In this investigation, AdvIntel follows the bizarre alliance and the hackers who attempt to bridge the gap between the two opposite sides of the cybercrime spectrum.
Medici of the Darkweb
The cybercrime underground has been nurturing generations of breach solutions specialists. Usually, these are talented individuals who can meticulously develop attack frameworks, steadily apply social engineering, and persistently lurk from the periphery to the center. These operations are similar to art, while efforts, time, and investments put into them will only be justified in case there is a powerful buyer who knows the real value of such work. Average sophisticated breach access costs $10,000 - $15,000 USD.
At this point, ransomware collectives act as patrons. Being on the top of the underground food-chain, they hunger for expansion and conquest of new realms. They know how resourceful a supply-chain breach can be when it comes to locking multiple systems and are eager to invest in the rising talents which can lead them to even further success. Therefore, these syndicates offer the highest rewards which can easily cover any time and expenses spent on maintaining the persistent presence. For this reason, hackers who can accomplish sophisticated third-party attacks compete in searching for the sponsor.
This can be seen with a case of a hacker operating under an alias “bc.monster”. This is an English-speaking threat actor who claims to be operating from China and who approached the Russian-speaking community in an attempt to find a right promoter. In September and October 2019, they have been actively communicating with the Russian-speaking ransomware developers and RaaS affiliate program managers. According to source intelligence, bc.monster may be currently working as an affiliate of at least two RaaS groups.
Simultaneously with joining ransomware teams, bc.monster was participating in underground auctions in an attempt to prove their value for the community. As they tried to attract attention, bc.monster even volunteered to share evidence of the breaches, which is very uncommon for network intruders (sharing evidence with the wrong audience can lead to the loss of access). For the same reason, they keep their prices relatively low - often between $1,000 and $5,000 USD.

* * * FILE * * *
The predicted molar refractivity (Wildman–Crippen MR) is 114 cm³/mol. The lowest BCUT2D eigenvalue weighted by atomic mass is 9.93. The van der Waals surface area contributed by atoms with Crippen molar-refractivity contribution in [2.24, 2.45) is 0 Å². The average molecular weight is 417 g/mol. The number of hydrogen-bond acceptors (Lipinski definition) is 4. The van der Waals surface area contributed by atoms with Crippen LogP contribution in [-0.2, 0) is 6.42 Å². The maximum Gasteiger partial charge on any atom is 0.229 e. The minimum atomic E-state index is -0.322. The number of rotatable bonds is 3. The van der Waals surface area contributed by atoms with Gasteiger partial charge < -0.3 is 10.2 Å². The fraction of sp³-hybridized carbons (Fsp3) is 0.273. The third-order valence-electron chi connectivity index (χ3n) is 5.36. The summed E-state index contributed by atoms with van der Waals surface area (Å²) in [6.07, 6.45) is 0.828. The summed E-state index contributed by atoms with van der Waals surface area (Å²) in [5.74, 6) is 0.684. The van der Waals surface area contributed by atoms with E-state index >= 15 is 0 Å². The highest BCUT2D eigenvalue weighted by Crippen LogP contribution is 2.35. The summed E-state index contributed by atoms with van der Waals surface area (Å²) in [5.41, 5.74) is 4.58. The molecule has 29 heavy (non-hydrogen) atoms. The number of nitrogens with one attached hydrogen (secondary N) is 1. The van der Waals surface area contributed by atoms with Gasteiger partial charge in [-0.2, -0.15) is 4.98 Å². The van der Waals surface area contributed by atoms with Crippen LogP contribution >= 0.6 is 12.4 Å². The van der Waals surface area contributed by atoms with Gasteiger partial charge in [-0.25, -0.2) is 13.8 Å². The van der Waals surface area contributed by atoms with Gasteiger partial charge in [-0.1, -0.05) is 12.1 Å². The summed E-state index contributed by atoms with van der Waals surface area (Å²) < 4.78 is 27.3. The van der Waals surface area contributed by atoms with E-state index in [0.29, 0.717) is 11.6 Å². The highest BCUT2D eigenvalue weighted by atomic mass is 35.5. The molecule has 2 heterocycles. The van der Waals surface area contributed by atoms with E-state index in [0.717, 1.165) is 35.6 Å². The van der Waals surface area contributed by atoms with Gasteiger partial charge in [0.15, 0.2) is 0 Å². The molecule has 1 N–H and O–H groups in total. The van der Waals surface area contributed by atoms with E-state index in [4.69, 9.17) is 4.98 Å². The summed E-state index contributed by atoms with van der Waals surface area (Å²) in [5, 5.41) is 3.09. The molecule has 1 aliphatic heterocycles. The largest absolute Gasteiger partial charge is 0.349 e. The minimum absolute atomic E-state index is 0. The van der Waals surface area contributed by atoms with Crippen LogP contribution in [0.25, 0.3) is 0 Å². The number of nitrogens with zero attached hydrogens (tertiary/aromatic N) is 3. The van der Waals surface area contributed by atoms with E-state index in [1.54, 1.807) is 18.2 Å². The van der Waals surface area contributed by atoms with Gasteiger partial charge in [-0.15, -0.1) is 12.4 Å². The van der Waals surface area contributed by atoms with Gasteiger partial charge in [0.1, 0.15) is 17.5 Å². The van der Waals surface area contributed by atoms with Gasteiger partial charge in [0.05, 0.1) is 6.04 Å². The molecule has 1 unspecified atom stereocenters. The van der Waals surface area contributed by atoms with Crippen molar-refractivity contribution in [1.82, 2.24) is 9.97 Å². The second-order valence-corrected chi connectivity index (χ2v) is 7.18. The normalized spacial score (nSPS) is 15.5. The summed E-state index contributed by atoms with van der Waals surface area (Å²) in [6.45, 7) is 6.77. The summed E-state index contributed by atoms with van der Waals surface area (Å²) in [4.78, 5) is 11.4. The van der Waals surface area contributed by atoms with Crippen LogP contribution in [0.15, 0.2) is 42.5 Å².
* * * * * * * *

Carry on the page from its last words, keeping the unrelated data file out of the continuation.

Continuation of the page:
In September 2019, they were able to utilize RDP compromise in order to breach into a US energy company. While discussing the breach via private messengers, bc.monster indicated that they enable the buyer to impact customers and vendors of the victim as well, emphasizing the third-party attack vector. They have offered evidence of multiple workstations within the breached network which would allow entering other entities.
A similar case was observed in July 2019, when a Russian-speaking hacker “x444x0” a participant of the BURAN RaaS team obtained access to a segment of a telecommunication network and began navigating through it, escalating their privileges. This way they have received credentials for the domain controller of an Australian telecommunication provider offering internet coverage for business and corporate clients with access to over 9000 personal computers within the network. As a result, X444x0 had remote access to thousands of devices within the telecommunication customer chain.
According to AdvIntel sensitive source intelligence, x444x0 aimed to sell this access to BURAN or other larger groups that can successfully lock all the systems to which the hacker had remote access for $5,000 USD.
Collaboration with external affiliates is often helpful, but not every ransomware group relies on this support. Some prefer to accomplish the supply-chain attacks all by themselves. “amiak” a Russian-speaking ransomware collective formed in June 2015 which specializes in targeting corporations, refuses to rely on others, even though third-party attacks and other offensive operations requiring persistency are their ultimate specialization.